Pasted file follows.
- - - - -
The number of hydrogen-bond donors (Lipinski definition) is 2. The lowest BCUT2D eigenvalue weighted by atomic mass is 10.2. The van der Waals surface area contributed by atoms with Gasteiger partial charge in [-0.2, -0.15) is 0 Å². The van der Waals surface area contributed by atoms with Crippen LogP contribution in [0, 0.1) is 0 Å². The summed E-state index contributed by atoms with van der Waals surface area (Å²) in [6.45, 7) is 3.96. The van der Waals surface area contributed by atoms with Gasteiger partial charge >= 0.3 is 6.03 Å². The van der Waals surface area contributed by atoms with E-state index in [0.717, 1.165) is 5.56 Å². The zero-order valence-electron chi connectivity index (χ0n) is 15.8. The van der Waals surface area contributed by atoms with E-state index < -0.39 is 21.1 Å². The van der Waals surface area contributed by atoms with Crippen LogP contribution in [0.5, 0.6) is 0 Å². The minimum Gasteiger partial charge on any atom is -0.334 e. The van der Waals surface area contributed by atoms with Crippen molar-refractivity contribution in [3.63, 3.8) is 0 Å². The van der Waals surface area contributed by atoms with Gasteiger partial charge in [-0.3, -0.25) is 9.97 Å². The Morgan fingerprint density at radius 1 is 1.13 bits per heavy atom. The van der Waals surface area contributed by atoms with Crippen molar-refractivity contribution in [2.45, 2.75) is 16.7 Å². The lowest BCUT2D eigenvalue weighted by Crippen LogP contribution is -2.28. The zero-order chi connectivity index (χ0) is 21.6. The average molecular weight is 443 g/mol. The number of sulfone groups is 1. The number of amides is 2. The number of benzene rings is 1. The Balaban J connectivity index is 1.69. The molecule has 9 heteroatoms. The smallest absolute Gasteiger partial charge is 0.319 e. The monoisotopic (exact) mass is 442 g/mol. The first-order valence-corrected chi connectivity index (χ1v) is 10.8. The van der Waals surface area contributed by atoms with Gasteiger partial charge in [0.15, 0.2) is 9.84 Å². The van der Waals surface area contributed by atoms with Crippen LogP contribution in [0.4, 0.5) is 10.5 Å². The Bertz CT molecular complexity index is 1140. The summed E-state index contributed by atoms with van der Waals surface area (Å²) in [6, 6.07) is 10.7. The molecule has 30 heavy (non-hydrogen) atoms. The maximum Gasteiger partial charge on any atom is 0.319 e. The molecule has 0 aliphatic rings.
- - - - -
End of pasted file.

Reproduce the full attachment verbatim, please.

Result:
The number of hydrogen-bond donors (Lipinski definition) is 2. The lowest BCUT2D eigenvalue weighted by atomic mass is 10.2. The van der Waals surface area contributed by atoms with Gasteiger partial charge in [-0.2, -0.15) is 0 Å². The van der Waals surface area contributed by atoms with Crippen LogP contribution in [0, 0.1) is 0 Å². The summed E-state index contributed by atoms with van der Waals surface area (Å²) in [6.45, 7) is 3.96. The van der Waals surface area contributed by atoms with Gasteiger partial charge >= 0.3 is 6.03 Å². The van der Waals surface area contributed by atoms with E-state index in [0.717, 1.165) is 5.56 Å². The zero-order valence-electron chi connectivity index (χ0n) is 15.8. The van der Waals surface area contributed by atoms with E-state index < -0.39 is 21.1 Å². The van der Waals surface area contributed by atoms with Crippen LogP contribution in [0.5, 0.6) is 0 Å². The minimum Gasteiger partial charge on any atom is -0.334 e. The van der Waals surface area contributed by atoms with Crippen molar-refractivity contribution in [3.63, 3.8) is 0 Å². The van der Waals surface area contributed by atoms with Gasteiger partial charge in [-0.3, -0.25) is 9.97 Å². The Morgan fingerprint density at radius 1 is 1.13 bits per heavy atom. The van der Waals surface area contributed by atoms with Crippen molar-refractivity contribution in [2.45, 2.75) is 16.7 Å². The lowest BCUT2D eigenvalue weighted by Crippen LogP contribution is -2.28. The zero-order chi connectivity index (χ0) is 21.6. The average molecular weight is 443 g/mol. The number of sulfone groups is 1. The number of amides is 2. The number of benzene rings is 1. The Balaban J connectivity index is 1.69. The molecule has 9 heteroatoms. The smallest absolute Gasteiger partial charge is 0.319 e. The monoisotopic (exact) mass is 442 g/mol. The first-order valence-corrected chi connectivity index (χ1v) is 10.8. The van der Waals surface area contributed by atoms with Gasteiger partial charge in [0.15, 0.2) is 9.84 Å². The van der Waals surface area contributed by atoms with Crippen LogP contribution in [0.4, 0.5) is 10.5 Å². The Bertz CT molecular complexity index is 1140. The summed E-state index contributed by atoms with van der Waals surface area (Å²) in [6, 6.07) is 10.7. The molecule has 30 heavy (non-hydrogen) atoms. The maximum Gasteiger partial charge on any atom is 0.319 e. The molecule has 0 aliphatic rings.